WRAL's 'State of Inequality' looks at economic differences across NC
Posted March 10
Updated 11:15 a.m. Friday
You heard a lot about wealth disparity and the top one-percent in last year’s presidential election. The top one percent in the United States earns about 38 times more than the bottom 90 percent. The average CEO salary is a staggering 335 times the average worker salary. Such disparities exist between communities too.
Only five out of North Carolina’s 100 counties, including Wake, have average household incomes higher than the state average. Most rural counties lag far behind. The median household income in Wake for example is more than double what it is in Bertie County. Economists say wealth concentrated in the hands of so few shrinks the middle class, stifles economic growth and leaves too many behind, increasing demand for welfare and other taxpayer funded social programs that are designed to help the poor.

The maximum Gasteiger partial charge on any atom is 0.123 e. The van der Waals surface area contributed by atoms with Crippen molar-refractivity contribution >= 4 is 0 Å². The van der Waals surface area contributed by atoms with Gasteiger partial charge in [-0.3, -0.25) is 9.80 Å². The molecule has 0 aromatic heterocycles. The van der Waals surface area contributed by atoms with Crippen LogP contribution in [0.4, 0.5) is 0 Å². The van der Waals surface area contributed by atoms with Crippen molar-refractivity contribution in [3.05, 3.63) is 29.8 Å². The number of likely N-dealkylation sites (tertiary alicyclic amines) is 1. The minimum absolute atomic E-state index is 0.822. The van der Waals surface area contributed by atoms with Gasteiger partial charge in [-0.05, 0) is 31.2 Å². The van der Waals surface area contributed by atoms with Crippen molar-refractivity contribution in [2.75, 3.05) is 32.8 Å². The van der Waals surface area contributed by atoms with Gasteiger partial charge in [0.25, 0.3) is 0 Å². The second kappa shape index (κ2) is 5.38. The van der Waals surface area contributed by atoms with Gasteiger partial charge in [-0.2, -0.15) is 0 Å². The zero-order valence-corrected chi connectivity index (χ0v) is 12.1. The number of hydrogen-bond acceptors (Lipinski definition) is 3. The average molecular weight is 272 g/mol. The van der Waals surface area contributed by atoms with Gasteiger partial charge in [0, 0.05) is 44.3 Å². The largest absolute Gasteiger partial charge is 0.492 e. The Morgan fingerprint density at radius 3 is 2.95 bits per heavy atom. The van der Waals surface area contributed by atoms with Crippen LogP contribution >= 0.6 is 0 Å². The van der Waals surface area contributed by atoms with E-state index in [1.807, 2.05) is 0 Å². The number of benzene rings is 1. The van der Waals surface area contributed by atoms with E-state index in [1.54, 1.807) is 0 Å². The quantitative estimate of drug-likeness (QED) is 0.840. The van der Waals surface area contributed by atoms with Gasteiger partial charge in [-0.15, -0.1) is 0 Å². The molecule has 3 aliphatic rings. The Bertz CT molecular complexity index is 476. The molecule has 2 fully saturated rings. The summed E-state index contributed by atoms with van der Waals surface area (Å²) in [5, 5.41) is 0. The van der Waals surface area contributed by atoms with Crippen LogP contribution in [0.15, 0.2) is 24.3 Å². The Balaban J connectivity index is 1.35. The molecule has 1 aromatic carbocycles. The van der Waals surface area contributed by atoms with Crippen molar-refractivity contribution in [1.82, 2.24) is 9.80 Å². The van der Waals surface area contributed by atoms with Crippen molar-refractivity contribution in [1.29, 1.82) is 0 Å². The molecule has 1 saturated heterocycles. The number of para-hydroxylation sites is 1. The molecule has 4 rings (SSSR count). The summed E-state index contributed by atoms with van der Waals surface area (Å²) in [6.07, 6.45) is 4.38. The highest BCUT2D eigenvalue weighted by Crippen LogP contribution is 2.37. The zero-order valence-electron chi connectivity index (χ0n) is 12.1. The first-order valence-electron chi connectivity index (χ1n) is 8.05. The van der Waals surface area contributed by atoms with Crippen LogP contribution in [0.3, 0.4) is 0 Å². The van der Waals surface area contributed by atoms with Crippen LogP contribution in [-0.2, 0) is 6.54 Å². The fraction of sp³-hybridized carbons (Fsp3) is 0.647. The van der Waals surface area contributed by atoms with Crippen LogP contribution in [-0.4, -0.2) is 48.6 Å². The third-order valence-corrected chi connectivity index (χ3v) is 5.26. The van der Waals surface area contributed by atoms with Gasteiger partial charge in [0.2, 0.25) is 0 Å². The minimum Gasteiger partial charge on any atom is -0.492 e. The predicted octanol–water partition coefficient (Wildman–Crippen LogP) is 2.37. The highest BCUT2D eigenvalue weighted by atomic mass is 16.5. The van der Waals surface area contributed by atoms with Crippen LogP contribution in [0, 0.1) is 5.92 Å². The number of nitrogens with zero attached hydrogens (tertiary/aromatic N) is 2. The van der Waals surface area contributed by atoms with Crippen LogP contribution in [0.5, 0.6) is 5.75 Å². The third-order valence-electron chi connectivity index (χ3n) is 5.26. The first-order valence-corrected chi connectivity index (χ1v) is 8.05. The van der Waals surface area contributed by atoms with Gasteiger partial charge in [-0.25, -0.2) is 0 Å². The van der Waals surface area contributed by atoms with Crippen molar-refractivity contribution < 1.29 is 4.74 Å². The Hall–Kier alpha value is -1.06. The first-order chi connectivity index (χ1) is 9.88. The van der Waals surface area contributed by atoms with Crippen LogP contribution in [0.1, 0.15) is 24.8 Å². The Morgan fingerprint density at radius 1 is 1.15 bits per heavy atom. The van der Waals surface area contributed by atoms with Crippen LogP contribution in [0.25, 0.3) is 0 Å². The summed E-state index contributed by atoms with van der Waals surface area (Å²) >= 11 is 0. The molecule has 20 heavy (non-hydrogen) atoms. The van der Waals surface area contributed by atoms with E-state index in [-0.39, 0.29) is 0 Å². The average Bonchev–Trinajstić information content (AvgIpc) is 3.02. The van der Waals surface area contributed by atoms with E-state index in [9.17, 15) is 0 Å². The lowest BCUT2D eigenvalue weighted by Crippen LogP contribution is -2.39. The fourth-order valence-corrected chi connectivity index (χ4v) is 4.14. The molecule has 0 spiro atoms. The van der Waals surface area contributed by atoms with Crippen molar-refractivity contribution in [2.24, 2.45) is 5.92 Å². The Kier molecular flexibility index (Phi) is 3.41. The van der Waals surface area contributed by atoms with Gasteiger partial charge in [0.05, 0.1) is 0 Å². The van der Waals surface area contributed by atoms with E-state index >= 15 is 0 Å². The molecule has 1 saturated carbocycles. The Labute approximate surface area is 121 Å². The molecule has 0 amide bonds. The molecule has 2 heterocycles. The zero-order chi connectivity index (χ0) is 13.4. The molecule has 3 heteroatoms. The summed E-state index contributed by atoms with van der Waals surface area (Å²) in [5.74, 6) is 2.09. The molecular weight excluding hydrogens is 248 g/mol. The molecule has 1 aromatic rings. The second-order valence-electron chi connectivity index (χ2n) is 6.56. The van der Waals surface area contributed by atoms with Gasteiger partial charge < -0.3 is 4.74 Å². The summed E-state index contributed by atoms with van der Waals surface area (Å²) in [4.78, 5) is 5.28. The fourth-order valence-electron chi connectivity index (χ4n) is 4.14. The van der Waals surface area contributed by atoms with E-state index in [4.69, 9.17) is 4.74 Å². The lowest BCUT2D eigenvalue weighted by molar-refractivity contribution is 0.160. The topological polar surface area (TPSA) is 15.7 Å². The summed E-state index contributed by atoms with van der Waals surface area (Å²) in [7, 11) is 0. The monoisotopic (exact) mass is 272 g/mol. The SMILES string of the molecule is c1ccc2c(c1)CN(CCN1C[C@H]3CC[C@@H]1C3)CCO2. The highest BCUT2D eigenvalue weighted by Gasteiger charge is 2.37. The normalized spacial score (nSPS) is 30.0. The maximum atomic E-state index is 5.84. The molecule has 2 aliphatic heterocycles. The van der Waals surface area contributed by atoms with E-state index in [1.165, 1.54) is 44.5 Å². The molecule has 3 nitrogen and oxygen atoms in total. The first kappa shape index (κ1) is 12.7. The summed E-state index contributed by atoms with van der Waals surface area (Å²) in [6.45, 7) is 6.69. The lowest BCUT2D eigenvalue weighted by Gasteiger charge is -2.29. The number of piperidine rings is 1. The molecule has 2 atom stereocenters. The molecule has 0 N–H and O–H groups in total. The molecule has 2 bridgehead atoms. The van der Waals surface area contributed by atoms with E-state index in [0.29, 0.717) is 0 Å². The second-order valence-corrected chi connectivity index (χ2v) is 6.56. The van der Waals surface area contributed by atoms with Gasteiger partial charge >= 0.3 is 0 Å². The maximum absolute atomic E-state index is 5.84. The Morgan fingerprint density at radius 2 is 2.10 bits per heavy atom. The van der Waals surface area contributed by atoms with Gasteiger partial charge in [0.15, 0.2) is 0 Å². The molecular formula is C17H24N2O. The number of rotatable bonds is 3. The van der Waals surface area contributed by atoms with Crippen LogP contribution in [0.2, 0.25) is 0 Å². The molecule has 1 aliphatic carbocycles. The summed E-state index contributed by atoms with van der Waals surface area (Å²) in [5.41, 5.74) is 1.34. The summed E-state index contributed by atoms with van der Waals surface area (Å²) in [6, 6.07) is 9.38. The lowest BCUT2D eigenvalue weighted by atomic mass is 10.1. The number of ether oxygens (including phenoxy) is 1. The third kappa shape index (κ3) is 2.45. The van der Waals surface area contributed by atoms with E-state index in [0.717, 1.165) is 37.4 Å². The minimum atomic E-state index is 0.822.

The half-hour WRAL documentary “State of Inequality” examines the wealth divide between people and places in North Carolina. It profiles someone in the top one-percent and someone living below the poverty line. It looks at their common bonds, different paths and their shared view on the issue of income inequality. The documentary also profiles Wake and Bertie counties and examines why they are on opposite ends of the prosperity scale. “State of Inequality” also explores the effects of wealth disparity and possible solutions to lessen its impact.
“State of Inequality” premieres Thursday, Mar. 30 at 7 p.m. It is hosted by WRAL News anchor David Crabtree.